Gregory J. Sullivan has written a valuable article for the Witherspoon Institute on the influence of U.S. Supreme Court Justice William Brennan, jr. upon American jurisprudence – especially on abortion and the “right to privacy” that paved the way. Guided by the idea of a “living constitution,” Brennan made his own singular contributions to crafting a constitutional and cultural revolution in the United States from his bench on the nation’s highest court.
Sullivan’s analysis of Brennan’s legacy is prompted by a new biography of Brennan, Justice Brennan: Liberal Champion, by Seth Stern and Stephen Wermiel. The authors write that Brennan was the real architect behind inventing the “right to privacy.” This “right” is the driving force behind the high court’s decision to overthrow the States’ restrictions on contraception (Griswold v. Connecticut, 1965) and abortion (Roe v. Wade, Doe v. Bolton, 1973), to make homosexuals eligible as a protected class (Romer v. Evans, 1996), to outlaw sodomy laws (Lawrence v. Texas, 2003), and will soon be used to overturn their marriage laws – unless Congress intervenes.
Brennan’s own road as a “liberal champion” began in 1956 with his almost unanimous confirmation to the U.S. Supreme Court, and ended in 1990. Only one U.S. Senator voted against him, anti-communist Sen. Joe McCarthy of Wisconsin, because Brennan said in a speech that anti-communist investigations amounted to “witch hunts.”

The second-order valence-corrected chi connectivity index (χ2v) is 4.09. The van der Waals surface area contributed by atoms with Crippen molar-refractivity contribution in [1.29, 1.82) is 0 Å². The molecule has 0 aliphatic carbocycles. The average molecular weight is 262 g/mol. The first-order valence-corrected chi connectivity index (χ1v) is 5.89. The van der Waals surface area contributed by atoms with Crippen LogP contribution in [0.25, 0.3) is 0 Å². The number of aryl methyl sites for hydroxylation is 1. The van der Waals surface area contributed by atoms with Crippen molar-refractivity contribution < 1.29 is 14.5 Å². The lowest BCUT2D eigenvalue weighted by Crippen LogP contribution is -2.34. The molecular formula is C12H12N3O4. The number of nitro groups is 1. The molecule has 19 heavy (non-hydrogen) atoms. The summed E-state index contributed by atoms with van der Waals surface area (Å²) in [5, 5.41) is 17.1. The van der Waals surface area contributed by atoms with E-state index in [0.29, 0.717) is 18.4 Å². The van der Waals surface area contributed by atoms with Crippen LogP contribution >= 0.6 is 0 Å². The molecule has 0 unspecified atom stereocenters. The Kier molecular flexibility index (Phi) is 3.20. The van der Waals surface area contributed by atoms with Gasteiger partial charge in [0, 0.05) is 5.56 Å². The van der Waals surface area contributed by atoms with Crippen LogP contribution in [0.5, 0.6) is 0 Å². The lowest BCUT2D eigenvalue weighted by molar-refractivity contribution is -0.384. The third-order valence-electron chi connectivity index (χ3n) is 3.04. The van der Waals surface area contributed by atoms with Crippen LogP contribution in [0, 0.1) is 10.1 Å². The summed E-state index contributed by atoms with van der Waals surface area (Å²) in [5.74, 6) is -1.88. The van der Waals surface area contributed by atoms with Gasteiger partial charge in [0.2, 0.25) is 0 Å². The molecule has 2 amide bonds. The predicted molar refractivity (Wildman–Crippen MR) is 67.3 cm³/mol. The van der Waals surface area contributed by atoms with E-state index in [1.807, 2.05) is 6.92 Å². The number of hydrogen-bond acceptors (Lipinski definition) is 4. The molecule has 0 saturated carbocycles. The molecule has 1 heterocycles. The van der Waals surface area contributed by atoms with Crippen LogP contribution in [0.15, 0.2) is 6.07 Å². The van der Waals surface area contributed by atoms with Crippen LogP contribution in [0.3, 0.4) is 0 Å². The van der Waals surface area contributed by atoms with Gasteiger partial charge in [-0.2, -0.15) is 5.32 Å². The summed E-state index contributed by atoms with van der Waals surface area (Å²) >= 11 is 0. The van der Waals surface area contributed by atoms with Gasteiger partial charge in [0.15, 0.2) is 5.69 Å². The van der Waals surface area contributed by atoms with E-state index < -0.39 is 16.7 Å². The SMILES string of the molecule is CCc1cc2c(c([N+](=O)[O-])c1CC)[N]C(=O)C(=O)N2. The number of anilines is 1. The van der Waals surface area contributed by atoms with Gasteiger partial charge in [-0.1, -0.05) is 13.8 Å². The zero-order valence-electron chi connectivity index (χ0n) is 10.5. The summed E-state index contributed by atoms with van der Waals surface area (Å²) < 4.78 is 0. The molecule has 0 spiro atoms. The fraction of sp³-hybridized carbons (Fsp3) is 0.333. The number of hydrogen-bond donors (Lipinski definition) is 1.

The liberal jurist died in 1994, leaving an indelible mark on American jurisprudence that has changed the fabric of the republic and its society – and not for the better.
But ultimate responsibility for this constitutional wreckage from the court belongs to the U.S. Congress, not Brennan or the Warren Court.
Under the U.S. Constitution, Congress has the authority in Art. III, sec. 2 to restrain and rebuke the court by withdrawing its appellate jurisdiction from certain types of cases. It certainly could have done so for Griswold, Roe, Doe, Romer, Lawrence, and can do so now for Perry v. Schwarzenegger.
It’s not too late. But the pro-life community and pro-family community had better get the conversation going that Congress should take the court out of these controversial social decisions. There is a clear way in Art. III. But anything like a constitutional amendment – or even harder, like the impeachment of judges – is about as profitable as waiting for Godot. (In case no one has read the play by Samuel Beckett, Godot never arrives, but he is always expected.)
The responsibility of tackling tough questions on social policy and morals belongs to the Congress and the States – not the courts. The people and their legislatures must engage in rigorous debate to change hearts and minds in order to effect new social policy and laws for the common good. It is a hard, arduous process – but it is an indispensible dimension of government “by the people” that is also “for the people.”
Our nation’s politics is at such a fevered pitch over abortion, and will get even worse if the high court crafts a right to same-sex “marriage” out of Brennan’s “right to privacy” and other such mystic judicial nonsense. Congress should intervene – even if it is to uphold their oath to defend the Constitution from the federal judiciary’s delusions of grandeur.
United States Constitution, Article III (on the Judicial Branch).